When the head is hit by a sudden force that causes the brain to smash into the hard, bony skull, a brain injury may occur. The soft tissue of the brain can become bruised or torn, causing it to bleed and inflame. These brain injuries occur more often than some may think. According to the Centers of Disease Control and Prevention, traumatic brain injuries are involved in 30 percent of deaths caused by injuries in the United States. It is crucial to understand how to identify a brain injury so that people can get the treatment they need to recover.
Some brain injuries may be difficult to identify, as symptoms may take days or weeks to appear. By that time, significant damage may occur. The symptoms of mild brain injuries, including persistent headaches, nausea, vomiting, dizziness, muscle weakness, tingling in the extremities, difficulty concentrating and trouble sleeping, can mimic other illnesses and may be missed at first. Moderate to severe brain injuries may cause seizures, changes in mood, loss of vision or hearing and trouble communicating. Brain injuries can make it difficult to concentrate, organize tasks, write, speak, make decisions, remember things and understand others.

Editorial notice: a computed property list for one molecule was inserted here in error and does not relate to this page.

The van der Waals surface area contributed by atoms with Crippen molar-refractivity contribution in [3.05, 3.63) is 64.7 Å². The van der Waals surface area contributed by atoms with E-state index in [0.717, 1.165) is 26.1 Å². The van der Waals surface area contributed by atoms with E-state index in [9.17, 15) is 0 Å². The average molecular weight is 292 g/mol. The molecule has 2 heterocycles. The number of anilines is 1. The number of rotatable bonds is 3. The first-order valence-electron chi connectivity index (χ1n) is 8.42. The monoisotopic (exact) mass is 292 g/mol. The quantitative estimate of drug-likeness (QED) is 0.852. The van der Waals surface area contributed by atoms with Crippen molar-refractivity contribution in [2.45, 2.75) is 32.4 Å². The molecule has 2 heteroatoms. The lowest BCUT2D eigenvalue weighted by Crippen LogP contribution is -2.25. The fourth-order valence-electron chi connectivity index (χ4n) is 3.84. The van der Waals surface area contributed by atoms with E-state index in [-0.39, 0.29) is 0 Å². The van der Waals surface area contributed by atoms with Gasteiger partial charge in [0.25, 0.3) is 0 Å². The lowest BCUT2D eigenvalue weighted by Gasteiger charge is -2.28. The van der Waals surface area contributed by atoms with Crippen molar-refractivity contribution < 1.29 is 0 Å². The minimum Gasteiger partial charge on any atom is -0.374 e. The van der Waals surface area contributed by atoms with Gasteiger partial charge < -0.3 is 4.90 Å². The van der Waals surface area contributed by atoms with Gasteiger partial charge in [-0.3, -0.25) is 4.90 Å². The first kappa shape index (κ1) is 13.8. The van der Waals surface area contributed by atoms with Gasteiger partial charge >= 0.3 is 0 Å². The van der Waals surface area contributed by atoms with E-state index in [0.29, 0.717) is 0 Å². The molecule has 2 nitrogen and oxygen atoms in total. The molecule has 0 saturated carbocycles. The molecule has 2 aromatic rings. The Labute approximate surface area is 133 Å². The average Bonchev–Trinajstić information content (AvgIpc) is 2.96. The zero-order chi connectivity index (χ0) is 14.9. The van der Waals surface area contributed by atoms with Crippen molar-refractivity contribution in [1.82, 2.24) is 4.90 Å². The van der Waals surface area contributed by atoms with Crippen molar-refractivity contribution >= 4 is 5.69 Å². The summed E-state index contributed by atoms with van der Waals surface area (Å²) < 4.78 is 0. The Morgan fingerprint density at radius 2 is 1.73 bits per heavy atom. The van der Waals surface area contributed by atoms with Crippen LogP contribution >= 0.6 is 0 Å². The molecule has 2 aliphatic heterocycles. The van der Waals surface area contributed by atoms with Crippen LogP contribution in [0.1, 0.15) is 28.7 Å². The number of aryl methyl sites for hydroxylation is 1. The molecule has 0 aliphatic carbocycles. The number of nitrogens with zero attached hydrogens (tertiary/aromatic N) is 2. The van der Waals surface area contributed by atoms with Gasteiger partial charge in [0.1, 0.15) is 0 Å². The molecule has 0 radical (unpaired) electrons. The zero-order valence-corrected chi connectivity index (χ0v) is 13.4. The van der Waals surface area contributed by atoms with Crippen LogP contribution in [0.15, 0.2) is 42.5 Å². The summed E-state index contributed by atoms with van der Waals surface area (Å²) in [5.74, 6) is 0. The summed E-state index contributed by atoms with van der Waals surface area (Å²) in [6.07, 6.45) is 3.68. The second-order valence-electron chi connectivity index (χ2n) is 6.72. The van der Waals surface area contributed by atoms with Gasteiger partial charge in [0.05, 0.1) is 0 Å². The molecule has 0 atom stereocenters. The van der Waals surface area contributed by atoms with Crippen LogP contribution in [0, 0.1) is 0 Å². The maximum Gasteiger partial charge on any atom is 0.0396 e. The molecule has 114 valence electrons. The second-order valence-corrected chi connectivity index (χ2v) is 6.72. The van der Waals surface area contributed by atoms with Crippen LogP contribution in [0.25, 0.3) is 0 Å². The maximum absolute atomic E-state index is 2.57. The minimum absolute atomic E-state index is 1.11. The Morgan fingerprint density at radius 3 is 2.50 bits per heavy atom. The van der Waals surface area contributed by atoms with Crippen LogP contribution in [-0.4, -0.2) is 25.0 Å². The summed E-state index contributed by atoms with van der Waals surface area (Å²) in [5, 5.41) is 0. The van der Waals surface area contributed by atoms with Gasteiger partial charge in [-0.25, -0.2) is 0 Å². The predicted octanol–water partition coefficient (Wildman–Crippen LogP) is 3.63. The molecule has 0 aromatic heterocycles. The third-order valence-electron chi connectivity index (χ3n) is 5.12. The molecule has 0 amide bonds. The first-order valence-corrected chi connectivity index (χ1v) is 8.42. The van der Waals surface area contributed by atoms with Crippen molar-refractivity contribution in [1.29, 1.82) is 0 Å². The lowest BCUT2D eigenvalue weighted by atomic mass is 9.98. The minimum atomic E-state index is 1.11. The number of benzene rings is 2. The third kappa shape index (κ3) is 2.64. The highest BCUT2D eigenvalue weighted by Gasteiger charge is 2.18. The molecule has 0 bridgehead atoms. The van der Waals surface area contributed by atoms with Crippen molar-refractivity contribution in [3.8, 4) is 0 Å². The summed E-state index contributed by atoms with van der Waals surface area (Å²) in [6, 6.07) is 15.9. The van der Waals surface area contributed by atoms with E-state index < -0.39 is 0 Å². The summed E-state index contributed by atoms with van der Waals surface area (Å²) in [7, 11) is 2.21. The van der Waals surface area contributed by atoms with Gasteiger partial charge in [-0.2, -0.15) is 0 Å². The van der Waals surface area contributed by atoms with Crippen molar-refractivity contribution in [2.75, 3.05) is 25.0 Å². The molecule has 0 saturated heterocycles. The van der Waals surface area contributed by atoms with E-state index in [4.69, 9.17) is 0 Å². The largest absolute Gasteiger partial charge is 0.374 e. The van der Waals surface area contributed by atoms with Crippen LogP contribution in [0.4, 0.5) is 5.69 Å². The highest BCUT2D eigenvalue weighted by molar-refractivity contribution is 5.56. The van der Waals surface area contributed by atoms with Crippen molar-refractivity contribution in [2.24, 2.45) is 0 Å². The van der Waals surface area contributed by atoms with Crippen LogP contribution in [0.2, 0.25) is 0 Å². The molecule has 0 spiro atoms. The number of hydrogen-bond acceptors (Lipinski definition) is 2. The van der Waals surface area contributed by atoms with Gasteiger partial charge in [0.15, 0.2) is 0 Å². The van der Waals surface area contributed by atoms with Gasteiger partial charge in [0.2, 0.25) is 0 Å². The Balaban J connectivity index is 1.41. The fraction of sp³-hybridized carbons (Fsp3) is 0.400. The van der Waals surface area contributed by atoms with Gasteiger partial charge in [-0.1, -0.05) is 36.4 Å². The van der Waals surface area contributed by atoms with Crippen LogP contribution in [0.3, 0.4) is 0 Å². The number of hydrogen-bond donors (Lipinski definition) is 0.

People may be unable to return to work because they are unable to perform the same tasks they did prior to having a brain injury. While some employers may accommodate the injured employee, some do not. People may be forced to find another job or leave the workforce altogether. Although some may regain skills through intense therapy, others may be unable to return to their post-injured state.